The most practical daily practices aren’t really taught to teachers. None of us received training in how to best take attendance, minimize the paper trail, organize digital files, or transition between classes. The lucky teachers have found a good system. Unlucky ones are still searching for more efficient systems, or don’t even know that alternatives exist at all! This is a companion post to How To Plan So Your Plans Never Get Messed Up with some tips on organization…
Google Docs & Bookmarks
Create a single document for each activity type (e.g. Write & Discuss, Class Texts, Card Talk, Special Person, etc.). At the top, list your classes.
Later in the document is where each class’ texts start. Add a bookmark to the class name, then go back and link each class to its bookmarked page. When you add new texts, type them into the top of the class’ page, not bottom, and you’ll never go searching for anything again; the link will bring you to the most recent text.
Type & Discuss
Unless you’re a luddite, or really, really, really want to show how the target language is written, type directly into a document as students copy into their notebooks during Write & Discuss. This avoids wasted time transferring Latin into a digital format. Consider teachers who still keep a written copy of grades wasting time putting those into the digital gradebook!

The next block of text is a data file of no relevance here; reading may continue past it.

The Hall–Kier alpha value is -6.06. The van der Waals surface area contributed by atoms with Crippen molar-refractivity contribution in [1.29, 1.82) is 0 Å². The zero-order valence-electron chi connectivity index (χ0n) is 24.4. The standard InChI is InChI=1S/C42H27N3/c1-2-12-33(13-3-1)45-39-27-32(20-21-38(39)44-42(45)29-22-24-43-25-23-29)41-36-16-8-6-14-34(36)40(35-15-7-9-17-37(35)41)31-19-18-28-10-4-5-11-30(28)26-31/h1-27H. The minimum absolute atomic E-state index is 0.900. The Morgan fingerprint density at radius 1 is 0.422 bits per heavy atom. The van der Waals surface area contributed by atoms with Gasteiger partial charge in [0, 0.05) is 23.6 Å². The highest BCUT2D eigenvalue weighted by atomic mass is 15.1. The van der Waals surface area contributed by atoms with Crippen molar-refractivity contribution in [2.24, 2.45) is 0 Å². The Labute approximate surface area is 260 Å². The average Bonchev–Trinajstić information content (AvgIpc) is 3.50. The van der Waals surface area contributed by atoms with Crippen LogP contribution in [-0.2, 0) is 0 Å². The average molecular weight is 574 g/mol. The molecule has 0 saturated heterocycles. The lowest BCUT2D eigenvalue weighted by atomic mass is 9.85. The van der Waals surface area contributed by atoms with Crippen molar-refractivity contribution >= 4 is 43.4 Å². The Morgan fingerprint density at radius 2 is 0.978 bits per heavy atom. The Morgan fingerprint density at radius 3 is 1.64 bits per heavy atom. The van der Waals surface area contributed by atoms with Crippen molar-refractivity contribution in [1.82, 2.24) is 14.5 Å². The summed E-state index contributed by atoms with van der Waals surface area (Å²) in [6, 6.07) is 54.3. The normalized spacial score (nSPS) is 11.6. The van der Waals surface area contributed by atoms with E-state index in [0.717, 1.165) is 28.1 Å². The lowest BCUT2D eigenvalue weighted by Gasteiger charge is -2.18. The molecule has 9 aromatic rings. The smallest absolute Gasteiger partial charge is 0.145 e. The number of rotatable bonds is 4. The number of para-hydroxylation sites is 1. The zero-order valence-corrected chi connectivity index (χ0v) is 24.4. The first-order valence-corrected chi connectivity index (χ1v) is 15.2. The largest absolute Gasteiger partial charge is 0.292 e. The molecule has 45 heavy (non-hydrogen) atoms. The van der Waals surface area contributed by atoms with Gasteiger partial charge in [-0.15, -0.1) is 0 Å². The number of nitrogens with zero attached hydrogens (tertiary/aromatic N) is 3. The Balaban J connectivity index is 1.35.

Put your computer to sleep before you leave school for the day (because you’re not going to bring it home to plan, right?), and keep your tabs open, especially attendance, Write & Discuss Google docs, or anything you need for the next day’s class. Shut it down over the weekend for a fresh start, and full RAM on Monday.
Here are a couple attendance practices:
1) Place those Card Talk name cards from the beginning of the year randomly, or “randomly,” on seats before the next class comes in. Grab cards from empty seats (i.e. the absent students), and set aside to mark as absent later. Don’t have these?! Students write their names on card stock, then respond to all sorts of prompts throughout the year, usually in drawings. Replace with new ones when they get too busy.
2) Use seats to indicate who’s absent by only having the maximum amount you need for the largest class, setting aside all other chairs/desks (e.g. classes of 15, 17, 18, and 22 require 22 chairs to be set up, always. There should only be 7, 5, 4, and 0 seats open, respectively, when all students are in class. Write down/know how many students should be in each class, then ask students who’s absent when you notice something’s not right. This is less reliable than name cards, but works just fine. Also consider the “Absent-minded” student job who keeps track of who’s not in school.
Yes, this practice is an opportunity to create buy-in as well as connect with each student, but it also gives you some time to transition/prep the room for the incoming class, whatever that means in your context. This could be just the time to enter previous class’ attendance, and place name cards for the incoming class as described above.